The women who fight to understand the men are a different story. Penn doesn’t neglect them, exactly; the dialogue he gives them is true, and he doesn’t demonize them. And maybe if he’d given them more screen time The Crossing Guard wouldn’t have been a completely different movie, but it would almost certainly be a richer, more balanced one. Freddy’s ex-wife Mary (Anjelica Huston, focused and intense in what amounts to a prolonged three-scene cameo) has hated him since their daughter died; she needed him to be strong for her, and instead he fell apart and fell away. Since their divorce, she’s remarried and tried to move on — he hates her for her ability to move on, and she hates him for his inability to move on. (In six years, Freddy hasn’t even been able to visit the grave.) This is a primal male-female conflict, and Nicholson and Huston — who, as we all know, were together for years before a bitter break — sink their sharpest teeth into it.

But I could have done with less slow-mo Freddy walking down the street and more scenes with Mary and her new family life. Does she, as Freddy suggests, secretly want him to kill Booth? If so, is Freddy meant to be her id — the demon consumed by grief and need, rejecting the comforts of family? The appearance of Robin Wright as an artist who’s uneasily attracted to Booth likewise raises more questions than it answers. Wright has made quite a career of getting stuck with screw-ups and psychos (Prince Humperdinck in The Princess Bride, abusive hippies in Forrest Gump), so she’s equipped to make us understand why an intelligent woman would want to get involved with a man with an obvious gallery of flaws — which is good, because the script is no help. She’s in the movie, basically, to tell Booth to get over himself and embrace life, not death.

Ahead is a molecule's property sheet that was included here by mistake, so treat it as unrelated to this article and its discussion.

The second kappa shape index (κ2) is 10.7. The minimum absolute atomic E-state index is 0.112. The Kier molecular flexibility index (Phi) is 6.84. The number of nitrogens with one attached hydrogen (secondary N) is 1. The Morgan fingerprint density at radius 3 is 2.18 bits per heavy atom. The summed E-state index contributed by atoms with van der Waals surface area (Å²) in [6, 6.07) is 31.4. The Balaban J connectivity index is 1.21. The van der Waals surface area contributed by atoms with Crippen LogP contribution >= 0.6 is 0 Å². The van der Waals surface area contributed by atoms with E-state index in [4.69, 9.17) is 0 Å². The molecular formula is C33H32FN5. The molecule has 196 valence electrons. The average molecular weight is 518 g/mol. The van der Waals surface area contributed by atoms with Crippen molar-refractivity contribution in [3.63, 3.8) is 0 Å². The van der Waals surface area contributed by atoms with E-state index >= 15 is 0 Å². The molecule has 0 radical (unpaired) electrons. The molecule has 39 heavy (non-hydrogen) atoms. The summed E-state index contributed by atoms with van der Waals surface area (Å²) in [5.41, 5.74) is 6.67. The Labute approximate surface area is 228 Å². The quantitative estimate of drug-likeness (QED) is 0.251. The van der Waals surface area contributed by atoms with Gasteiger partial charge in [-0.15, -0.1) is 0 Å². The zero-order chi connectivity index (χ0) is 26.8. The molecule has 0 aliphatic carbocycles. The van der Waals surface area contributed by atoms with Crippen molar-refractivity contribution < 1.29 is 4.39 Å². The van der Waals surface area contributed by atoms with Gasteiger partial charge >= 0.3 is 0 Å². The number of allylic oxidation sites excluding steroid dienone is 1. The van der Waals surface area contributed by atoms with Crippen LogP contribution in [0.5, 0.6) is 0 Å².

That’s the lesson of the movie — again, perhaps too neatly presented. But if the scheme of the film is neat, the emotions push it into something messier and more vital. The two self-loathing men face each other, and themselves, over the grave of the girl whose death has deformed them and linked them. Penn takes his time: The climax is drawn out and lumpy, but also moving, like everything else in the movie. Penn seals The Crossing Guard with a gesture that, unlike an identical gesture in Michael Mann’s Heat, has real resonance. The men, confronted with the physical fact of the girl’s death, realize that nothing they can do will undo what has been done; they also realize that their problems go deeper than mourning or guilt. The Crossing Guard takes us beyond pain and grief into something like grace.